Portrait of a recipeChristine Wells' novel The Juliet Code is set in wartime France, a period when everyone was on rations and food was hard to come by. It also features a picnic. That made your standard lavish meal a tad unsuitable. So after cracking our heads we settled upon a quiche because you can make quiche out of just about any leftovers in the fridge (which is great when you are short of food), it's French, it's easy, and it's perfect for a picnic. Enjoy!
Recommended readsIt's raining again! Perfect reading and cooking weather, and do we have some reads for you! Feeling like curling up with some rural romance? Christine Wells recommends The Cowgirl by Australian author Anthea Hodgson. Christine read Hodgson's previous novel The Drifter , and was hooked. So get your reading gear on, a bar of chocolate, and maybe some tissues, and enjoy this wonderful winter's offering - six recommendations in all.
Kate's reviewAustralian author Christine Wells has been making a name for herself writing intelligent, suspenseful historical novels. Her latest offering, The Juliet Code, begins in 1947 when a young woman named Juliet Barnard is being interrogated about her role as an undercover wireless operator for the Allies in Nazi-occupied France during the war. She is wracked with guilt and remorse over the disappearance of a friend and colleague of hers, and so agrees to help her friend’s brother track down what happened to her. Her bravery, resolution, and quick wits prove to be more valuable than strength and ruthlessness.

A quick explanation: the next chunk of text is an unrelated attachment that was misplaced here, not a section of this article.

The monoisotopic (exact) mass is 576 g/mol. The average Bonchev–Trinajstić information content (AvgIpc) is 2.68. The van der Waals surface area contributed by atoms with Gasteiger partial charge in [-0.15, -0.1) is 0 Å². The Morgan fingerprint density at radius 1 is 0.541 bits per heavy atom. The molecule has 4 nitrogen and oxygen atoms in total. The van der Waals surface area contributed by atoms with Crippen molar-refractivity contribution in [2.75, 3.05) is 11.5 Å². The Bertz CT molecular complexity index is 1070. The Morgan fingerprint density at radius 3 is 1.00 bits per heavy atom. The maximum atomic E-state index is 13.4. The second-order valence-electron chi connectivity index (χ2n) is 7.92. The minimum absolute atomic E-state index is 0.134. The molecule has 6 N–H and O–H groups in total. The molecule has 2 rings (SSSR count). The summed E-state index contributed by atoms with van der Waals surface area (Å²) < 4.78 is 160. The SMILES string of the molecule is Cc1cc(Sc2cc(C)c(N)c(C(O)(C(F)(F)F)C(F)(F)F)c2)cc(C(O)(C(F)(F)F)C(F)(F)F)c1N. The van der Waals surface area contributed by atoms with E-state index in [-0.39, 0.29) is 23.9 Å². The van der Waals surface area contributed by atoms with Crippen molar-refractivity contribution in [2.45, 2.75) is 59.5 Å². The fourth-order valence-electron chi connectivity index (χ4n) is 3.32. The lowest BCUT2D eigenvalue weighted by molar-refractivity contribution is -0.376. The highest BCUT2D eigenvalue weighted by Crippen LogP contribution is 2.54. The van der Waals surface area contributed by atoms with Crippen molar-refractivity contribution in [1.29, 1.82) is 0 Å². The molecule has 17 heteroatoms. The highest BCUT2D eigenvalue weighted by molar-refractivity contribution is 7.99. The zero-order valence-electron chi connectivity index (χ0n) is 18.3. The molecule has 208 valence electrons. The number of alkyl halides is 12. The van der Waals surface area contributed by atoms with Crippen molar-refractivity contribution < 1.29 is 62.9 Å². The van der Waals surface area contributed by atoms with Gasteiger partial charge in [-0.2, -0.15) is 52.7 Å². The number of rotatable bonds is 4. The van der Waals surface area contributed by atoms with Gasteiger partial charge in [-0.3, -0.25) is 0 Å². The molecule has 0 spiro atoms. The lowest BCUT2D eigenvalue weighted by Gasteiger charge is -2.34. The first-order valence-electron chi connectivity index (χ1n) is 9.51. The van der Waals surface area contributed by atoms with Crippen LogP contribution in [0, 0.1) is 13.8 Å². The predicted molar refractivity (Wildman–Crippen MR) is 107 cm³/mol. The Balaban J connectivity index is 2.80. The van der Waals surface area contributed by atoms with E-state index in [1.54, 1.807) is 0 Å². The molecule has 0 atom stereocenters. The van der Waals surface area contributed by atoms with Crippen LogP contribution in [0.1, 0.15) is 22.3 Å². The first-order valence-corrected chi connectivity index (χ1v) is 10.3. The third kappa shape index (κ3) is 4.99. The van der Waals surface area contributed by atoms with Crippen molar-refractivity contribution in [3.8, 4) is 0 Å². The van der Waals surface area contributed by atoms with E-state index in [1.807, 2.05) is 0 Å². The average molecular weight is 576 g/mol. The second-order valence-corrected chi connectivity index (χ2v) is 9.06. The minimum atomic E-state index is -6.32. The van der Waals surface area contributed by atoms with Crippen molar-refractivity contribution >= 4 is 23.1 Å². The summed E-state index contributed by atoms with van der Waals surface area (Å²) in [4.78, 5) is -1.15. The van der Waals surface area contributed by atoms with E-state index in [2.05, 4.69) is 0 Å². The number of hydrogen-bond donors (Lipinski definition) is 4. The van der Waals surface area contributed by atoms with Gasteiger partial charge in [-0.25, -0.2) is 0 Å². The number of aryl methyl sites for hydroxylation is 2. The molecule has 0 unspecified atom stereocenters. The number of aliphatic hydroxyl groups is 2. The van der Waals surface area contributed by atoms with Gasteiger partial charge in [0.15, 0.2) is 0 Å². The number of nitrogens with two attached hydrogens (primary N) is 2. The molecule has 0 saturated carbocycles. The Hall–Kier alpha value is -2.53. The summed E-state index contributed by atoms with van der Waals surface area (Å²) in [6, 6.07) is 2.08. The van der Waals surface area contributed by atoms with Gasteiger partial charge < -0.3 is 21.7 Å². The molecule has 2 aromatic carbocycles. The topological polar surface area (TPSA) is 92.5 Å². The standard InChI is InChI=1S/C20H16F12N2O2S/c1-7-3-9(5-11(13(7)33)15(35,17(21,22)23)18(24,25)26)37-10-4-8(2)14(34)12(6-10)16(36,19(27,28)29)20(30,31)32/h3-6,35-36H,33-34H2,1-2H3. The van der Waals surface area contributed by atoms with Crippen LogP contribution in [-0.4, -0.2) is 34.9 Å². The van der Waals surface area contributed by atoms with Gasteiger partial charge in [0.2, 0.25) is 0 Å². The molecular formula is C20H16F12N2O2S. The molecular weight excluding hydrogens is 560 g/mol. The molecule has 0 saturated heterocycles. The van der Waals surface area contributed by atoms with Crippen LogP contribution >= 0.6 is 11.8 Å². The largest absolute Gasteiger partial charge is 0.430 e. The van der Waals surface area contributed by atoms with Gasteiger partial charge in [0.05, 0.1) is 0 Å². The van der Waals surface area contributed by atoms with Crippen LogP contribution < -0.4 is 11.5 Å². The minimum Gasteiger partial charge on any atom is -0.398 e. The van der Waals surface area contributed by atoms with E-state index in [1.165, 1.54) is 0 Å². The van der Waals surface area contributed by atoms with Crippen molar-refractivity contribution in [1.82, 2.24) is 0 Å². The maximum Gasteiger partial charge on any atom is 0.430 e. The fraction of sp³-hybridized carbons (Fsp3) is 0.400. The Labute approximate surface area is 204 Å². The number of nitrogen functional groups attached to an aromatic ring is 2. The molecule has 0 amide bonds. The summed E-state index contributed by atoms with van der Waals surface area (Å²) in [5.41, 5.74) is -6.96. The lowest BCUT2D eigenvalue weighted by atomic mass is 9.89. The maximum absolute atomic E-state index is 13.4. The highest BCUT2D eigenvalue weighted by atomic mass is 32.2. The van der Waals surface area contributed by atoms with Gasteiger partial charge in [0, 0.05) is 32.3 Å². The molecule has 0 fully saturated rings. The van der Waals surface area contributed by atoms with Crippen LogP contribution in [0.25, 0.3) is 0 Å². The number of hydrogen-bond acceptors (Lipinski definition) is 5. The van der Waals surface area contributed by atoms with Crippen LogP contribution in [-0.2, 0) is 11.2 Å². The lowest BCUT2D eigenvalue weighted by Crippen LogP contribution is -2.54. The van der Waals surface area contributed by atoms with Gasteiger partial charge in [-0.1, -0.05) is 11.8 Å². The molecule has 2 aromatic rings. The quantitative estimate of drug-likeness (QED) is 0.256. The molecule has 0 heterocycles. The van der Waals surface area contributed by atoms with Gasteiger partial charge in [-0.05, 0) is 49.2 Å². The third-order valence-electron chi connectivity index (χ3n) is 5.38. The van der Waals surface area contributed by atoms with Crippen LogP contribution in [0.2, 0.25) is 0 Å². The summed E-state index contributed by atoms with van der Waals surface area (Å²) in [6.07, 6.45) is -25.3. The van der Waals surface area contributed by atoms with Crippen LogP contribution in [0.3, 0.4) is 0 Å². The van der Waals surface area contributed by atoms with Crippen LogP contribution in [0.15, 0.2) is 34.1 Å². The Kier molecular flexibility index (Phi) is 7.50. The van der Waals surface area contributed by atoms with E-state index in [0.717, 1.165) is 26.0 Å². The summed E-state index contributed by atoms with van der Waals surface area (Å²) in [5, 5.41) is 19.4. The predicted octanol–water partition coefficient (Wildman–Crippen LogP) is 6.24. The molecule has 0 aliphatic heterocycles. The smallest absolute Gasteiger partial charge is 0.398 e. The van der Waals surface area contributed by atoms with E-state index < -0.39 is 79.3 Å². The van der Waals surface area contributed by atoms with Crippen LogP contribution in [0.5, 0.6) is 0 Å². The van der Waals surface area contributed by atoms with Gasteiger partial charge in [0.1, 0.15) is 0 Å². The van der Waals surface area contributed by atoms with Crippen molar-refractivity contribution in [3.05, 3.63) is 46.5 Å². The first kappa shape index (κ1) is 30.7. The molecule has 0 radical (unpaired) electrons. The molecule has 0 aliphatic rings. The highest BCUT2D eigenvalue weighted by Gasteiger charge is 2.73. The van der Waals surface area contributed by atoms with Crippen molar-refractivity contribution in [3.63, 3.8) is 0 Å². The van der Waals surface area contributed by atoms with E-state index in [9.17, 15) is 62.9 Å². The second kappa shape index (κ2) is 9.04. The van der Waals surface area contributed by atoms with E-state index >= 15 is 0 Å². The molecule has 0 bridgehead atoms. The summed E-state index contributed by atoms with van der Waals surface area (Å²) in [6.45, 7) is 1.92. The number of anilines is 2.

Join us as we interview Christine Wells about her spy thriller romance The Juliet Code set in World War II France. Female spies have always held an exotic fascination for readers - think Mata Hari, Australia's Nancy Wake or Marvel's fictional Black Widow. Perhaps this fascination emerges from the sharp contrast between the courage involved and the relative physical frailty and social vulnerability of women. On so many counts, the female is outmatched - except for her intelligence and wit of course. And her main ally is the fact that she is constantly underestimated.